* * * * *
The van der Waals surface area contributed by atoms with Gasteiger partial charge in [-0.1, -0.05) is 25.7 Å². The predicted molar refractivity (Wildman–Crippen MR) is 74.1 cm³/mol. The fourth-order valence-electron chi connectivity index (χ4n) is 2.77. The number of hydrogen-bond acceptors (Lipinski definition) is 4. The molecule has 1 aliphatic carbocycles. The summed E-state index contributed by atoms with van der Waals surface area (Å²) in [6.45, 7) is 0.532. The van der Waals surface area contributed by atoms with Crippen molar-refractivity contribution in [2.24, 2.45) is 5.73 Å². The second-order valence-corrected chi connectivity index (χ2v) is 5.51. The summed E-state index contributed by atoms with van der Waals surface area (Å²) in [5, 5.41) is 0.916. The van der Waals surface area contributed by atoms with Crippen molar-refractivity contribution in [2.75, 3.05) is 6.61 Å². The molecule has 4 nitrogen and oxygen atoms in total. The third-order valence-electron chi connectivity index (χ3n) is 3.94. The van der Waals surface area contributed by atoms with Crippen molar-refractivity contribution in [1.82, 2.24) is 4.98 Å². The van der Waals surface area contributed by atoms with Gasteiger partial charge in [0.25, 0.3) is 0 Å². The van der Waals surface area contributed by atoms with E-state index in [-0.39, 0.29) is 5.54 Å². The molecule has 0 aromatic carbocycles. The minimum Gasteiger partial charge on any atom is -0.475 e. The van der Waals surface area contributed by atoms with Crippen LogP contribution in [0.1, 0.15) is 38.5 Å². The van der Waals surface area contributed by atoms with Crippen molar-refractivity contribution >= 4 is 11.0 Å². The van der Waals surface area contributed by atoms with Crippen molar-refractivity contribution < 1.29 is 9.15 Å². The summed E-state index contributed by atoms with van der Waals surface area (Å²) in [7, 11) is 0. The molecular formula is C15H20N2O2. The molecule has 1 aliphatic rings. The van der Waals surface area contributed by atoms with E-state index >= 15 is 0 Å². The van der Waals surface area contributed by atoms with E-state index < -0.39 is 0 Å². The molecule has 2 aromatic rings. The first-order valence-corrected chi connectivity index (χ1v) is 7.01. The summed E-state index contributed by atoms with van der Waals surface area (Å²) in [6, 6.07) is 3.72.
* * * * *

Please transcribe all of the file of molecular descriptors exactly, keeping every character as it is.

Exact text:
The van der Waals surface area contributed by atoms with Gasteiger partial charge in [-0.1, -0.05) is 25.7 Å². The predicted molar refractivity (Wildman–Crippen MR) is 74.1 cm³/mol. The fourth-order valence-electron chi connectivity index (χ4n) is 2.77. The number of hydrogen-bond acceptors (Lipinski definition) is 4. The molecule has 1 aliphatic carbocycles. The summed E-state index contributed by atoms with van der Waals surface area (Å²) in [6.45, 7) is 0.532. The van der Waals surface area contributed by atoms with Crippen molar-refractivity contribution in [2.24, 2.45) is 5.73 Å². The second-order valence-corrected chi connectivity index (χ2v) is 5.51. The summed E-state index contributed by atoms with van der Waals surface area (Å²) in [5, 5.41) is 0.916. The van der Waals surface area contributed by atoms with Crippen molar-refractivity contribution in [2.75, 3.05) is 6.61 Å². The molecule has 4 nitrogen and oxygen atoms in total. The third-order valence-electron chi connectivity index (χ3n) is 3.94. The van der Waals surface area contributed by atoms with Crippen molar-refractivity contribution in [1.82, 2.24) is 4.98 Å². The van der Waals surface area contributed by atoms with Gasteiger partial charge in [0.25, 0.3) is 0 Å². The van der Waals surface area contributed by atoms with E-state index in [-0.39, 0.29) is 5.54 Å². The molecule has 0 aromatic carbocycles. The minimum Gasteiger partial charge on any atom is -0.475 e. The van der Waals surface area contributed by atoms with Crippen LogP contribution in [0.1, 0.15) is 38.5 Å². The van der Waals surface area contributed by atoms with Crippen molar-refractivity contribution >= 4 is 11.0 Å². The van der Waals surface area contributed by atoms with Crippen molar-refractivity contribution < 1.29 is 9.15 Å². The summed E-state index contributed by atoms with van der Waals surface area (Å²) in [7, 11) is 0. The molecular formula is C15H20N2O2. The molecule has 1 aliphatic rings. The van der Waals surface area contributed by atoms with E-state index >= 15 is 0 Å². The van der Waals surface area contributed by atoms with E-state index < -0.39 is 0 Å². The molecule has 2 aromatic rings. The first-order valence-corrected chi connectivity index (χ1v) is 7.01. The summed E-state index contributed by atoms with van der Waals surface area (Å²) in [6, 6.07) is 3.72.